3D printed military smart helmet

Written by: Andrew Wade | Published:
(Credit: Rice University)

Researchers in the US are developing what is claimed to be the world’s first 3D printed military ‘smart helmet’, featuring embedded sensors to protect the brain.

Led by Rice University in Texas, the smart helmet project is intended to modernise standard-issue military helmets, using a 3D-printed nanomaterial-enhanced exoskeleton. Outward looking sensors could help detect external threats, while inward-facing sensors embedded in a shock-absorbing layer could help measure impacts and brain function following kinetic or directed-energy effects during battle.

So far, the team - led by principal investigator Paul Cherukuri, executive director of Rice’s Institute of Biosciences and Bioengineering - has received $1.3m from the US Office of Naval Research through the Defence Research University Instrumentation Programme to develop the helmet.

Rice said it will use Carbon Inc.’s L1 printer to develop a strong-but-light military-grade helmet that incorporates advances in materials, image processing, artificial intelligence, haptic feedback and energy storage. The printer enables rapid prototyping that in turn simplifies the process of incorporating the sensors, cameras, batteries and wiring harnesses the programme requires, said Cherukuri.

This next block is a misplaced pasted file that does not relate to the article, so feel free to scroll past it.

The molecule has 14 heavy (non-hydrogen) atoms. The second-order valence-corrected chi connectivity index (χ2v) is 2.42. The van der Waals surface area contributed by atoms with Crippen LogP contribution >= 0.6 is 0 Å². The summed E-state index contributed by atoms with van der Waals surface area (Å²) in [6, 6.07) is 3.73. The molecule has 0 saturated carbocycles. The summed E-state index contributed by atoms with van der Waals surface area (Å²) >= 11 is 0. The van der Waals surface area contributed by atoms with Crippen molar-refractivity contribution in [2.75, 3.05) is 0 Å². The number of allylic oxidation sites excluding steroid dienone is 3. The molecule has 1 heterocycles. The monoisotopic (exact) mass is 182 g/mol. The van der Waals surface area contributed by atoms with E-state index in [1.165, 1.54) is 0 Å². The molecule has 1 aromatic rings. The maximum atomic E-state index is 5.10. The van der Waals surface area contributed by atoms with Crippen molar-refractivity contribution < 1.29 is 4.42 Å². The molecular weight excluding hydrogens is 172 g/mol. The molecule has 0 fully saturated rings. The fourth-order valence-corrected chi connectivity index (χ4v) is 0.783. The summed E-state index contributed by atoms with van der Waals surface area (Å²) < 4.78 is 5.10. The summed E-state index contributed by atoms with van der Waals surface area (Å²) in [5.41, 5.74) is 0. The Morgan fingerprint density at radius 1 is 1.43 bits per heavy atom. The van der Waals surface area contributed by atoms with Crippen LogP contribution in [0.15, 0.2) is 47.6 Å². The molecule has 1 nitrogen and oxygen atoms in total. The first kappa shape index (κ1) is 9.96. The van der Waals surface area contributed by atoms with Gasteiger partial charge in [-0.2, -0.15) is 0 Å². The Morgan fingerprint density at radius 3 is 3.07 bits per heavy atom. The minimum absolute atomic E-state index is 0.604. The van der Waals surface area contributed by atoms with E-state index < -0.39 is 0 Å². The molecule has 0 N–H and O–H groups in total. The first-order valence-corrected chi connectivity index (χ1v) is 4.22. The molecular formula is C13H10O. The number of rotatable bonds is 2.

“Current helmets have evolved little since the last century and are still heavy, bulky, passive devices,” he said. “Because of advances in sensors and additive manufacturing, we’re now reimagining the helmet as a 3D-printed, AI-enabled, ‘always-on’ wearable that detects threats near or far and is capable of launching countermeasures to protect soldiers, sailors, airmen and marines.”

The Smart Helmet programme will use technology drawn from projects such as FlatCam - a system developed by co-investigator and electrical and computer engineer Ashok Veeraraghavan and his colleagues - that incorporates image processing to eliminate the need for lenses, as well as Cherukuri’s Teslaphoresis. Likened to a tractor beam for nanomaterials, Teslaphoresis could help create physical and electromagnetic shields inside the helmets that could help protect the wearer.

“A smart helmet task force has been assembled from some of the finest minds at Rice to tackle the challenge of creating a self-contained, intelligent system that protects the warfighter at all times,” said Cherukuri.


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